Agency of Design examines the implications of circular design for products. Using a common household good, the toaster, Agency of Design produced three products with the same function but different attributes to enable reuse or recycling. The project demonstrates that there is no ‘one size fits all’ solution when designing for a circular economy.
The end of cheap energy and resources and the desire to reduce material costs has, in many industries, led to cost-optimised products that focus on using less material to perform their desired function. However, this is only one strategy in dealing with a paradigm shift in prices and materials availability, and is arguably not a wholly suitable one at that.
Following a visit to an electronics recycling facility in the UK, Rich Gilbert of the Agency of Design (AoD) realised that most customers would employ a general rule that if an electrical item was smaller than a household bin, that’s where it would end up. Concerned about this one-way journey of energy and materials, Gilbert and his colleagues began investigating the construction of common household electronics, such as laptops, kettles and toasters. This teardown phase often revealed complex assemblies of many different materials, often bonded together in ways that would make the recovery of materials difficult, such as comoulding.
With their ‘Design out Waste’ project, the AoD employed three very different design strategies to one of these household products; a toaster. The aim was to demonstrate how through considered design of both widgets and systems, materials flows could be optimised.
The first strategy resulted in the Optimist toaster, in which the AoD emphasised longevity, repair and material value. The manufacturing process created a product with imperfections in the casting, adding character to the item. Four visible, standard bolts provide access to the mechanical inner workings and clip-in elements encourage repair. The Optimist is firmly designed for a long life cycle, but should the need arise, the choice of sandblasted aluminium as the primary material enables high recycling rates.
A second strategy was employed with the Pragmatist toaster. In this scenario, the AoD took inspiration from furniture company Orange Box, and a supporting system led the design of the product itself. The Pragmatist is a modular toaster in which individual slots are 'daisy chained' as needed. Each module is designed to fit through a UK letterbox, making product delivery and return more convenient for the user. Gilbert understands the allure of cheap supermarket products, often purchased as a quick replacement following a breakage. The remaining modules of the Pragmatist would therefore continue to function if a module failed, meaning the manufacturer can retain their customer whilst a new unit is being delivered. This modular design also enables expansion– if a bigger capacity is required, these can be added without replacing the entire unit.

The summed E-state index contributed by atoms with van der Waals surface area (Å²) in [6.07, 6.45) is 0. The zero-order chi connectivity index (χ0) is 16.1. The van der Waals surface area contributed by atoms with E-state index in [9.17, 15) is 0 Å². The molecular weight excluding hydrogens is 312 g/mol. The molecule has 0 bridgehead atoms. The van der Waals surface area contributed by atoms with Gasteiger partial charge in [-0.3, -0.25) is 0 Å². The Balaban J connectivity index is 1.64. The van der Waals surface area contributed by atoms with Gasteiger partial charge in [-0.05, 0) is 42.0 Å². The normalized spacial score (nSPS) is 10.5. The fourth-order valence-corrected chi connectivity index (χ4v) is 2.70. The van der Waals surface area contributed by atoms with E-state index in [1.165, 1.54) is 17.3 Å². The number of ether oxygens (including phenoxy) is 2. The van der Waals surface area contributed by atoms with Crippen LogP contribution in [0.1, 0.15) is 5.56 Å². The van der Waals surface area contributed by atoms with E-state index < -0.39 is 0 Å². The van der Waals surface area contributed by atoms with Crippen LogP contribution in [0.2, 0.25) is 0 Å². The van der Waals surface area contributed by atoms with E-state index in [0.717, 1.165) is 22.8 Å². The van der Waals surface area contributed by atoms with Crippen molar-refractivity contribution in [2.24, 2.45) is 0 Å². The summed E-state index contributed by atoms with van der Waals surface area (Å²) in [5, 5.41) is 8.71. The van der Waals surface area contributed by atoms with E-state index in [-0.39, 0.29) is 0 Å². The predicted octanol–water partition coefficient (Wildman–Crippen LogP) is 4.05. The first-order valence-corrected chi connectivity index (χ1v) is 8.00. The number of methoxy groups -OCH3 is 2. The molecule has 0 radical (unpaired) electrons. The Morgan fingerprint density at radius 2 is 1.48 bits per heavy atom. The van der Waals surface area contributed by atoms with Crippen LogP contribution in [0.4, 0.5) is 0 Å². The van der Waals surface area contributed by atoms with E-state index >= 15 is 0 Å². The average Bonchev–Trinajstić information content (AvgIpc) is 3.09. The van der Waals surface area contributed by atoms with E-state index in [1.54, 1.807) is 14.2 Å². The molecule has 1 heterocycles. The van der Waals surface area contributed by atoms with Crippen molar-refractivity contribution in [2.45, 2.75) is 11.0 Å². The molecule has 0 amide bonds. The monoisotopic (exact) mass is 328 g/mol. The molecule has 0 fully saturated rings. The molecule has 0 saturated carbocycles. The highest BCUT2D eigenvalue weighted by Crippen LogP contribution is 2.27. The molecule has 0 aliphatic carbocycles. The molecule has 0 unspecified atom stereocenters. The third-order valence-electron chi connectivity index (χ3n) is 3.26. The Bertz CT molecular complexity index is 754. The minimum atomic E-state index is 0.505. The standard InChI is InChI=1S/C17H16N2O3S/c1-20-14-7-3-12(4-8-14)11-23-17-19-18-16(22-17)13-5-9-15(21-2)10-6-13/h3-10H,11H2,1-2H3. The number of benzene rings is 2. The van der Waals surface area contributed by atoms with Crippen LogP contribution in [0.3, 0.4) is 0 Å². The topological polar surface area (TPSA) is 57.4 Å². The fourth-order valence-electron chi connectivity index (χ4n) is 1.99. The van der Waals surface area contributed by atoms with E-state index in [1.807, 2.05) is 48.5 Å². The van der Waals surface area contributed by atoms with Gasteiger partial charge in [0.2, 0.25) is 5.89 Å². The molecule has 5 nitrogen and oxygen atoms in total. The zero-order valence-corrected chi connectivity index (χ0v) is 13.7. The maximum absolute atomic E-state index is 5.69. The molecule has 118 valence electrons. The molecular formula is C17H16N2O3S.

As soon as you have manual disassembly you have labour costs. You might go to great lengths to recover but unless you’re careful the labour costs will cancel out any material value.
The inner workings of 'The Realist', with vacuum fixings.© Agency of Design
The final design strategy was for the Realist, and sought to improve upon the low-price toasters that are frequently purchased as a temporary, almost throwaway product. During a teardown session of an existing product Gilbert was impressed by the simple design, but still noted that material recovery would be too costly to be viable, due to unavoidable labour costs. So inside the unassuming shell of the Realist, a patent-pending vacuum fixing enables automated batch disassembly. Taking apart the product in this non-destructive way would enable the recovery of better quality recyclate in a low-cost way.
Following the success of Design out Waste, the Agency of Design are now exploring similar redesign opportunities with other household products, and recently received funding from the Technology Strategy Board to conduct a feasibility study into both a kettle and light bulb.
This project does not seek to prove a new, working business model for toasters – although Rich Gilbert cites the Pragmatist as the most ‘commercially interesting’ – but instead demonstrates the importance of design by intent, and three design strategies that do not rely solely on using less, but completely re-thinking how a service is delivered.
For more information see
Closed loop design: how to make a better kettle